Julia / Juliet / Giulietta looks like a younger Rita Fairclough as was, with shortish hair, a ready smile but sad eyes. She suspects that her husband is having an affair so she employs some private detectives to follow him. Meanwhile her neighbour, a proud self-declared “slut” is keen to introduce Juliet to a less conventional lifestyle, starting with a séance.
There follows some traditional plot, some dream sequence and some batshit crazy fantasy which doesn’t really progress in a linear direction. There is, to quote Jean-Luc Godard, a Beginning, a Middle and an End, though not necessarily in that order. The film jumps along from scene to scene for 2½ hours, before it decides that it’s had enough and it’s time to stop.
This is the fourth Federico film that I’ve seen in the 100th anniversary of his birth, and it comes from a different era to the others. Although the original release date (1965) is only two years after that of Fellini’s previous release, 8½, both the content and the presentation seem to belong to a quite different genre. This is only partly because this is Fellini’s first film shot in colour.
All the Fellini films I’d seen so far (8½, La Dolce Vita and I Vitelloni) are imbued with the burden of post-war Italy, trying to find its place in the world. Juliet of the Spirits prefigures the technicolor sixties, with a cast taken more out of the hippy scene, and far more emphasis on spectacle than story. There are even a couple of limited significant parts for women, although these are largely shown through a male gaze.
There is a possible reading of the film which sees it as being about women’s liberation – in the final scene, Juliet escapes her environment and rushes off to who knows where? Does this mean that she is finally liberating herself? Well, if you leave scenes this ambiguous, people who are desperate to make sort of interpretation will seize on them.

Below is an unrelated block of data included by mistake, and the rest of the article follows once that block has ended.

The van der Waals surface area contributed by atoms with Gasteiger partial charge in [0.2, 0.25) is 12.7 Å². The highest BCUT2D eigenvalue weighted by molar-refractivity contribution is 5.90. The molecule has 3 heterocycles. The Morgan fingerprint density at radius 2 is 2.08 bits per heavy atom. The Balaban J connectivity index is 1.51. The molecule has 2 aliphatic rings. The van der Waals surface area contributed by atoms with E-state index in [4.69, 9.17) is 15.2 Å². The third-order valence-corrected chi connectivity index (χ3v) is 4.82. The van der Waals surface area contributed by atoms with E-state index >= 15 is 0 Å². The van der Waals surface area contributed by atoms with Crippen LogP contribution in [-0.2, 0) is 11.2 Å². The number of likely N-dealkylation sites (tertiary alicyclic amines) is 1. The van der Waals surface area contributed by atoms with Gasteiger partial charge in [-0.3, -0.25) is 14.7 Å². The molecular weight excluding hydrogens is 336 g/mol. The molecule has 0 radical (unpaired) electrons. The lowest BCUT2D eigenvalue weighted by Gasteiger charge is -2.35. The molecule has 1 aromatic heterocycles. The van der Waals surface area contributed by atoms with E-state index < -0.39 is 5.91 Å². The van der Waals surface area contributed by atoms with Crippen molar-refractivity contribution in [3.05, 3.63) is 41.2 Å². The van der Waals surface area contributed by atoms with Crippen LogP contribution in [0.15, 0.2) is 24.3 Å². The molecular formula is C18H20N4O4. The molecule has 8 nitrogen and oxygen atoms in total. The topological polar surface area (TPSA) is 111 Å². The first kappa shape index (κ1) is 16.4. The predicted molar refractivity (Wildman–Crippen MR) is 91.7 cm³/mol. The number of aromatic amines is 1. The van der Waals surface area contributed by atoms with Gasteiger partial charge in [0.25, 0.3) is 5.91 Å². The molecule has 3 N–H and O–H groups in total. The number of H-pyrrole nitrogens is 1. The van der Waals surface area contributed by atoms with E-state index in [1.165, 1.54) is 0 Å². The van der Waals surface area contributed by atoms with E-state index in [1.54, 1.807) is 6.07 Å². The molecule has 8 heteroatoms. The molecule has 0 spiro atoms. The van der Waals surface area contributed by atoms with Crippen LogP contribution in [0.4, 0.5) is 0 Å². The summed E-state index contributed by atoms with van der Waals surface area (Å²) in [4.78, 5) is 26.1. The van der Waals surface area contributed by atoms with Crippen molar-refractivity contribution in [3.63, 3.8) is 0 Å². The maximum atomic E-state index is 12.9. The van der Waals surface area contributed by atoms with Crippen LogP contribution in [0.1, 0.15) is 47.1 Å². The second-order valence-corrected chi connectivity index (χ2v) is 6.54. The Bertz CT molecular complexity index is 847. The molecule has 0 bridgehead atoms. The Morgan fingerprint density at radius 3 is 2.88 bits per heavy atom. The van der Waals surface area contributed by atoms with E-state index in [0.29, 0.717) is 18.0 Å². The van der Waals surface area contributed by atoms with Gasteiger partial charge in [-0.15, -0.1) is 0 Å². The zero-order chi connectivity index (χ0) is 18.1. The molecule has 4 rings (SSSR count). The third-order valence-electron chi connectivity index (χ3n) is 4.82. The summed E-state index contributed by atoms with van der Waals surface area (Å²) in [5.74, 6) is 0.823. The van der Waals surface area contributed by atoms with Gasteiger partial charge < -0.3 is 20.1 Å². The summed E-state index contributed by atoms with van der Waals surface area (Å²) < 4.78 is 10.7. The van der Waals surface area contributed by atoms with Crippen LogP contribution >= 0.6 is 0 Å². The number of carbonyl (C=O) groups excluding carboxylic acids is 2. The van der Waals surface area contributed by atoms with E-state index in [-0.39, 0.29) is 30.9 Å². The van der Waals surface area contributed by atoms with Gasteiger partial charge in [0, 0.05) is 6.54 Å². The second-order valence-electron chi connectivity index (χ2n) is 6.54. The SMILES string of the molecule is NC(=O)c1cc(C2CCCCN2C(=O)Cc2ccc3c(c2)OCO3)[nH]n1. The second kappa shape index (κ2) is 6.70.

But let’s look at the rest of the film. Early on, Juliet meets a guru called Bishma, who tells her “Love is your religion. Your husband is your god” (it may be worth noting here, that Juliet is played by Fellini’s wife, Giulietta Masina). As the investigators come back with film evidence of her husband’s infidelity, Juliet is offered the chance of getting off with a handsome young man of her own. At the last minute, she dashes back to her husband and the security of family.
It is possibly also worth saying, that this is not a film about People like Uz. In the opening scene, Juliet’s various handmaids are helping her try on a variety of wigs. She may be in an uneven relationship with her husband, but there are plenty of people over whom she wields power. This makes it more difficult to empathize.
Notwithstanding any criticism, the cinematography is majestic. Most individual shots are full of detail and could be shown as an art gallery as a single picture. In fact, there is a case to me made for showing the film as an art installation which you can wander in and out of at will, and appreciate the beauty of each scene without having to bother about where this all is leading.
Yet there are aspects of the film that are unconvincing. First there is a lack of coherence in the story. Now there are those who believe that the look of a film is much more important than what it has to say. Now, I’m not one of those people, but if you’re just looking for something that’s beautiful to look at, then there’s more than enough for you here.
Maybe connected is the over-reliance (as far as I’m concerned) on mystics, tarot cards and séances. These seem to me to be more the province of the idle rich than of people who have to deal with real problems. It means that I can watch what is going on at a distance, but not really feel personally involved.
Nonetheless there is enough there to keep you watching to the end (even though I must repeat that no film needs be this long). It may not have much to say, but it doesn’t say it with a style and sophistication lacking in most other films. Go and see it, but keep your critical faculties open.